Also, if you do get a job with a decent salary, don’t upgrade your lifestyle to the point where you become trapped by your job. I’ve seen that happen to some people, where they get stuck in jobs that pay well because they’ve increased their spending to a point where they feel like they can’t leave. This is a huge mistake, because those people now have decreased freedom to work on important things. Keep your eye on the prize, i.e. your values and life goals: what do you actually want to do with your life? How do you want to make an impact? Never forget that. If consulting helps you get there, then do it. If not, don’t.



What advice would you give to consultants who may be thinking of exiting to an EA-aligned organization or role?

If you have the skills to help in an EA-aligned role and the ability to make the jump, then do it. It’s probably much easier to get a job as a consultant again than it is to get into a right-fit EA-aligned role, so you can always go back to being a consultant if things don’t work out with the EA role. In my experience, impact-aligned jobs are much rarer and more competitive than consultant jobs. But also be realistic about the tradeoffs: your salary will likely be smaller; you may lose access to some business connections; in some cases, your technical and business skills may not develop as quickly due to the lack of business pressures. The truth is that we need more talented, motivated people devoting their minds and energy to solving the biggest world problems. That’s the route that I’ve chosen to take, and I wouldn’t choose to be anywhere else (for the time being, at least). In many cases, be prepared to make some sacrifices- I think it’s worth it!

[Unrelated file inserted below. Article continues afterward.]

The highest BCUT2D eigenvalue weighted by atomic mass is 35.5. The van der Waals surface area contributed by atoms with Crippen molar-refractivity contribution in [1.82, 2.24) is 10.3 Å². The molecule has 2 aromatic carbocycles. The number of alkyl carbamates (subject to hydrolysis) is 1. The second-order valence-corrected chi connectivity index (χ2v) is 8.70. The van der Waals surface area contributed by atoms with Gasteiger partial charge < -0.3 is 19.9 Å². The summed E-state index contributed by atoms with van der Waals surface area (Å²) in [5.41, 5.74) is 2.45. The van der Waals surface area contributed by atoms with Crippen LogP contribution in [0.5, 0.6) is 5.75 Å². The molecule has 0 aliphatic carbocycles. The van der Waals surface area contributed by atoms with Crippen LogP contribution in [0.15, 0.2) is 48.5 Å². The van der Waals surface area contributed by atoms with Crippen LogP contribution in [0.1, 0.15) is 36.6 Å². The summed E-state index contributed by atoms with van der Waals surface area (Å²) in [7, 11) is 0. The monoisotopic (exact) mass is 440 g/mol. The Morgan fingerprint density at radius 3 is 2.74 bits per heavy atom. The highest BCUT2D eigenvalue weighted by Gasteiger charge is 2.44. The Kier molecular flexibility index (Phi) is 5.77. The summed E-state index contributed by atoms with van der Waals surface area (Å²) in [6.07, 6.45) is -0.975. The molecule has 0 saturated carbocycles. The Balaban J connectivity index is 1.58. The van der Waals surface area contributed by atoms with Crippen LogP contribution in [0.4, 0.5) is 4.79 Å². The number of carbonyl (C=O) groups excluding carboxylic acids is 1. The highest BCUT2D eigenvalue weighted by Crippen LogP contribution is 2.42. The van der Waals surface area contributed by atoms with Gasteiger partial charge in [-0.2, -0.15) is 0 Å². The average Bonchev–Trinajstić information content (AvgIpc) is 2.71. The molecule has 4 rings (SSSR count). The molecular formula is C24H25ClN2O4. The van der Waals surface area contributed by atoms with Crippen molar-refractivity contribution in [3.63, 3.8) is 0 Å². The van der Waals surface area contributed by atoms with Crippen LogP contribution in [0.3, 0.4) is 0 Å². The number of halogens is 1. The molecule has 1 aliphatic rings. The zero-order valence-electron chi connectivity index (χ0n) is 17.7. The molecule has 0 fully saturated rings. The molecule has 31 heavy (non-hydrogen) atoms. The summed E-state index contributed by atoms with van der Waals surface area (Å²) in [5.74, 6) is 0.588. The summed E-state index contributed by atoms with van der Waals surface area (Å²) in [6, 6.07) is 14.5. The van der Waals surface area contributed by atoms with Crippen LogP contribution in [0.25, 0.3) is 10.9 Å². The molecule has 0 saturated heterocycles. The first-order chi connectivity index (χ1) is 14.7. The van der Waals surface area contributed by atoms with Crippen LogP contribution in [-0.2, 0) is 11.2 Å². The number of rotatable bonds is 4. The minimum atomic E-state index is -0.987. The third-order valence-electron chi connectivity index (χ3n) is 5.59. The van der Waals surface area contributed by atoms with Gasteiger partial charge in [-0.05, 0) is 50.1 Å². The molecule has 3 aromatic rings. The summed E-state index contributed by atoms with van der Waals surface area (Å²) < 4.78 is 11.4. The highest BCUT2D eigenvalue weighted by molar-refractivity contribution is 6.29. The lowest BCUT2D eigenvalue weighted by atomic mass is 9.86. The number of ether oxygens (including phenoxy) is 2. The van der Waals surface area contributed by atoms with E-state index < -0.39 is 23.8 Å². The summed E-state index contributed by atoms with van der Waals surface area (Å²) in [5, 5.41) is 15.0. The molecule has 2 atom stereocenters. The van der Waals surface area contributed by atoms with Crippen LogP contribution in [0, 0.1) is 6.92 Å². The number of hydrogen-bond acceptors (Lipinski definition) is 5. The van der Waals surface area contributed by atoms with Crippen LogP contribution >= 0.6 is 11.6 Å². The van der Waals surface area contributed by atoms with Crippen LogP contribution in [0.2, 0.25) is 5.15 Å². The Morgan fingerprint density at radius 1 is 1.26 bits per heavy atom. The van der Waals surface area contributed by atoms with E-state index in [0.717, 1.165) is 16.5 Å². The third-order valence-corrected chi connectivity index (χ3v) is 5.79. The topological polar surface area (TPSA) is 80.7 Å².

Love that advice! Any final words of wisdom for us, Steven?

Building a better future is really, really hard when it comes to the biggest problems. I’d encourage you to actively and continuously learn, experiment, and try new things. Seek to integrate your knowledge holistically, searching for a more nuanced and accurate understanding of the world. Continue exploring how you can have a large impact, and how to have the right impact.


The pressures of society will push you in the direction of the status quo, so it’s important to counter those forces with positive pressures: surround yourself with people who also care about impact; read books about impact; and do things to deepen your commitment! Find ways to stay committed to having an impact, year after year after year. If you don’t, you will likely start doing what everyone else around you does (whatever that happens to be). 

It really matters where you invest your time and energy in your life, so take it very seriously. And at the end of the day, I hope you feel profoundly satisfied with devoting yourself to making the world a better place.